Conservative leadership hopeful stops in Claresholm

By Rob Vogt Local Press Writer
Travis Toews wants to be the next leader of the United Conservative Party, and premier of Alberta, because he feels he is uniquely positioned to unite the party and bridge the gap between rural and urban voters.
Toews made a stop at the Bridges at Claresholm Golf Club on July 25, where a crowd of approximately 20 people came out to hear him.
The reason he is running for the leadership of the party is the same reason he first stood for public office in 2019.
“It was my care for the province,” he said in an interview before the gathering.
He looked at the trajectory of Alberta, the government of the day, and he said he feared the opportunities, prosperity and freedom would not be there for the next generation.
“I wanted to give back,” Toews said. “Alberta is an incredible place.”
That could be anything from pursuing business to raising a family.
Consequently, he has stepped up and offered his leadership to the party and the province.
“We’ve made great progress,” Toews said.
However, he said, unity is crucial and ensuring Albertans are heard is a top priority.
“That’s critical,” Toews said, adding it is a concern he has heard as he has travelled the province.
Government MLAs all have a voice and they will have a full opportunity to bring their views to the table.
“I’ll not only tolerate divergent views, I’ll welcome them,” he said.
Toews stressed he is also uniquely positioned to bridge rural and urban Alberta. He is not only comfortable in Calgary and Edmonton, but lives and ranches in northwest Alberta.
He has heard several different concerns throughout his campaign as well.
One is Alberta’s place in Confederation, and the obstructionist activities of the federal government.
The federal fiscal transfer system needs fundamental restructuring.
“There’s a deep sense Alberta is not getting a fair deal,” Toews said. “We have to stand up for Alberta’s economic interests.”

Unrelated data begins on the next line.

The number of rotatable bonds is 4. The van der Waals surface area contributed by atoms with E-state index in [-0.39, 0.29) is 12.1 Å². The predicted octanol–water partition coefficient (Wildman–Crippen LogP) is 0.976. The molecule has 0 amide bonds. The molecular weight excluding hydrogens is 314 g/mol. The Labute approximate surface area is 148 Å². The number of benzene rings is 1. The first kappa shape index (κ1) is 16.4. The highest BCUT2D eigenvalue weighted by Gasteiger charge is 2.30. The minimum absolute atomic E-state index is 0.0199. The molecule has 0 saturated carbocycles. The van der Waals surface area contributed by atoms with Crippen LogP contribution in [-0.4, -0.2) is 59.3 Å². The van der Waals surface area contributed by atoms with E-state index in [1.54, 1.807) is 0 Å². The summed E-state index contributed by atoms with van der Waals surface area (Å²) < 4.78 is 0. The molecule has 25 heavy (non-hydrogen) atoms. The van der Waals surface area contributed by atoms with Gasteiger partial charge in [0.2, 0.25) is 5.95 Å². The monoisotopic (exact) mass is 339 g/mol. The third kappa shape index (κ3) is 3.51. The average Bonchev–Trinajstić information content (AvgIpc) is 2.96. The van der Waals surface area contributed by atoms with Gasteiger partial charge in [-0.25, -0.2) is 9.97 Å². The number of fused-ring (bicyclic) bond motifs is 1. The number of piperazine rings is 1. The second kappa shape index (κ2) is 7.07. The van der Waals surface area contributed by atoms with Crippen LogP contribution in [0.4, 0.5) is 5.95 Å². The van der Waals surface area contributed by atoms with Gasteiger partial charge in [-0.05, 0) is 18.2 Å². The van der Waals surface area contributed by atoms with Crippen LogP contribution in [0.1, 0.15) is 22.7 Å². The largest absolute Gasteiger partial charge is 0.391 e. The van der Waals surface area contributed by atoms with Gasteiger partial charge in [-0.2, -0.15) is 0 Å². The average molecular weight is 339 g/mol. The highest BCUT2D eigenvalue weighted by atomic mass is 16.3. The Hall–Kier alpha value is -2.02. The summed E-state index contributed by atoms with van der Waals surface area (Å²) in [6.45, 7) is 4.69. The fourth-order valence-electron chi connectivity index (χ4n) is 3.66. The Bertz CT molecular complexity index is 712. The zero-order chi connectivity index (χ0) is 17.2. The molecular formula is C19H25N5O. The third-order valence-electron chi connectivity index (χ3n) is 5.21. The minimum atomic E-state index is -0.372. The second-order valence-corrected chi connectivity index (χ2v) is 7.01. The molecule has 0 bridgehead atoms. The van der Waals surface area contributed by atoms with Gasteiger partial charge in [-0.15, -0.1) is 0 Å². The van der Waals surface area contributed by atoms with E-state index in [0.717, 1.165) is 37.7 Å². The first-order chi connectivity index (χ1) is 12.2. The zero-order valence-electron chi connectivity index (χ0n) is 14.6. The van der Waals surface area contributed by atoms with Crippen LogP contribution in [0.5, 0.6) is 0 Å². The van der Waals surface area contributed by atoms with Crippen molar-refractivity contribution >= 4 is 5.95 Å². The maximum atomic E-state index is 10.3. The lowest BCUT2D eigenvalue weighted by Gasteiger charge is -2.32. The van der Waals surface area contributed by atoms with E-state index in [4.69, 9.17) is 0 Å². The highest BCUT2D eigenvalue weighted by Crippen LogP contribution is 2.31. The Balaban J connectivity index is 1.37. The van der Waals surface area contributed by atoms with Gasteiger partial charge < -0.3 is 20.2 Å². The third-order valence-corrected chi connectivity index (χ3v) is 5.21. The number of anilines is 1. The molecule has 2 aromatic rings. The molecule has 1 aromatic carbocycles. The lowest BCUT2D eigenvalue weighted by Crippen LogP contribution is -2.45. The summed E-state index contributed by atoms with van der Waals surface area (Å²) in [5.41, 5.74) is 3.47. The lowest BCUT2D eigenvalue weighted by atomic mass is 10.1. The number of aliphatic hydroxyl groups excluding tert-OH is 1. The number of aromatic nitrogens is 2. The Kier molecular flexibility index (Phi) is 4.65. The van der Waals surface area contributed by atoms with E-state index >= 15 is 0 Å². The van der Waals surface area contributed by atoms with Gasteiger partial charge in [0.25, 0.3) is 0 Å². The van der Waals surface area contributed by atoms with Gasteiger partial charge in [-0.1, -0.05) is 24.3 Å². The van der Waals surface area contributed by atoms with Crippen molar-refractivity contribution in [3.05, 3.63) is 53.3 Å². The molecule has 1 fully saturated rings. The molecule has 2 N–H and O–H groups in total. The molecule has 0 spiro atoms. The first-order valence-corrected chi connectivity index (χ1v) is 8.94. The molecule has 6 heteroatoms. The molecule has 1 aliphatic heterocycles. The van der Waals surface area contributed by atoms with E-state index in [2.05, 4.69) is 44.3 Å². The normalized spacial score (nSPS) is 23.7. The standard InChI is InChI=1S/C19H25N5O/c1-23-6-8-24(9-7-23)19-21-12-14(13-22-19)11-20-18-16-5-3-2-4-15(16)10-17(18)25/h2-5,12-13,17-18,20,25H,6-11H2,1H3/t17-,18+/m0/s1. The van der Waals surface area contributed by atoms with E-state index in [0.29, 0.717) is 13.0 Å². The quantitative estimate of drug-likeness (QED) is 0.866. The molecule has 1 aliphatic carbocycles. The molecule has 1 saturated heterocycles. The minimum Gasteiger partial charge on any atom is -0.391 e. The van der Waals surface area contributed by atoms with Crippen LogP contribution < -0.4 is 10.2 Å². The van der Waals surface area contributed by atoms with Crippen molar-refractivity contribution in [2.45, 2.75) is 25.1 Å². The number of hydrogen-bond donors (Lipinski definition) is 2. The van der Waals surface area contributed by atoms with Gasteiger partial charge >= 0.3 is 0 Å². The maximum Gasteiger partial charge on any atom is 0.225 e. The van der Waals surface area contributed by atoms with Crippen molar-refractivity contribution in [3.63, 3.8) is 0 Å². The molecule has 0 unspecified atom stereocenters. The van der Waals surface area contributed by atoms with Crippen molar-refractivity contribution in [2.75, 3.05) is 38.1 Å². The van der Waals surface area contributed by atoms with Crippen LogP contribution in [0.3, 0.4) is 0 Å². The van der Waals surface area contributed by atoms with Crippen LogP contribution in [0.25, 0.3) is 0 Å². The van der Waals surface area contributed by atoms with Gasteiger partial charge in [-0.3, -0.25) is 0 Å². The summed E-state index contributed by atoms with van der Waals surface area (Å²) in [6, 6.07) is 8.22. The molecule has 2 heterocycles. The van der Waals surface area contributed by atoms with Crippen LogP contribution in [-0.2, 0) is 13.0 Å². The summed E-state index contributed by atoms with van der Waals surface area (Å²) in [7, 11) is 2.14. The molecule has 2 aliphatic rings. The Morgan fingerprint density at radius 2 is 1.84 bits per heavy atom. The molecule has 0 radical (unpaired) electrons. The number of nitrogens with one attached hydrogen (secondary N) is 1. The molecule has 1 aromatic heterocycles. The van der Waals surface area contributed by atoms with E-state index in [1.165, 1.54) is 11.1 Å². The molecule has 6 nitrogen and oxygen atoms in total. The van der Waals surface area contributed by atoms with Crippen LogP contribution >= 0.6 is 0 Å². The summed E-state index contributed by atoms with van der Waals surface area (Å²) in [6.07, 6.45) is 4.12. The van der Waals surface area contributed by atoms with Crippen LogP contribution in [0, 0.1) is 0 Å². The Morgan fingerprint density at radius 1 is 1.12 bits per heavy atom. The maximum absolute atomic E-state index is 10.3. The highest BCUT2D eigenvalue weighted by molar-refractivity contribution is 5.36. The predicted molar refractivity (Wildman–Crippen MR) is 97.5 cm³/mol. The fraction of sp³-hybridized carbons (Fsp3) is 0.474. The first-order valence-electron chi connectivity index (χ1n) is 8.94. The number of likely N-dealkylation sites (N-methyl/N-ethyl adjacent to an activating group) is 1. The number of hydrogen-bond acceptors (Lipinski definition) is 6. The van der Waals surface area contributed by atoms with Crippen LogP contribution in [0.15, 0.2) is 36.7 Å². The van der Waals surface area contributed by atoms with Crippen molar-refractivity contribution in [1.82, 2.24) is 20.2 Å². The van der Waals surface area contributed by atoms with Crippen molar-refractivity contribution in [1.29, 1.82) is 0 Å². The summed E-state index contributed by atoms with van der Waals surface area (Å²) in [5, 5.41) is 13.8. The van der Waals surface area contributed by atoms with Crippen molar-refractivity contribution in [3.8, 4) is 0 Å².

His plan is to strengthen Alberta using a tangible, concrete approach.
Overall, that means not over promising and under delivering, and less bluster.
“That (previous) approach has led to a lot of disillusionment,” Toews said.
His approach is to be assertive and strategic. It will include repairing the equalization program, and he supports an Alberta pension plan.
“I’ve done a lot of work on that,” Toews said.
He said he also personally believes there are opportunities with a provincial police service.
However he would consult with Albertans and municipalities.
He has heard people want better enforcement of laws and less criminals back on the streets, and a provincial police is part of that solution for him.
“I commit to working with rural municipalities and rural Albertans,” Toews said.
Affordability is another major concern.
Toews was minister of finance until he was required to resign in order to run for the party leadership.
As finance minister, he delivered responsible fiscal policy in times of inflation including a balanced budget with a surplus. Essentially it means spending less, borrowing less, and taxing less.
“That’s what I looked to achieve as minister of finance,” Toews said.
The government also suspended the fuel tax while he was finance minister.
As premier, he said, he would make that permanent, providing predictability to Albertans.
He would also make permanent the natural gas and fuel price protection.
Both of these measures are linked to the price of oil.
“It’s about Albertans benefitting from an owned resource,” Toews said.
He is committed to eliminating the interim stage of the graduated driver’s licence, which affects 500,000 Albertans driving, and is not doing its job.
Toews is committed to utilizing any budget surpluses.
A portion will pay down debt from the electricity generation overbuild. He said this debt, which is passed down to consumers on their bills, hangs over consumers.
He is committed to a child tax credit of $2,000 per child, which would work like a tax exemption on personal taxes.
“It would provide families some additional relief,” Toews said. “It’s about reducing the tax burden.”
Agriculture is an important part of this area, and Toews has a background in agriculture, as past president of the Canadian Cattlemen’s Association.
He wants to reduce the regulatory burden on agriculture producers, and will introduce measures to attract agriculture manufacturing and processing.
Toews also wants to stand up for Alberta’s vital economic interests against measures such as labelling on ground beef, which was abandoned, and on the arbitrary decision to encourage the reduction of fertilizer use, at a time when producers should be growing more.
“I absolutely commit to defending the vital interests of agriculture,” Toews said.
He was in New York a few months ago while still finance minister, and every conversation he had turned to energy and food security.
“We need to increase production,” Toews said.
“I can bring strong, steady, principled, positive leadership to this party and this province,” he concluded. “I think I’m uniquely positioned to lead this movement.”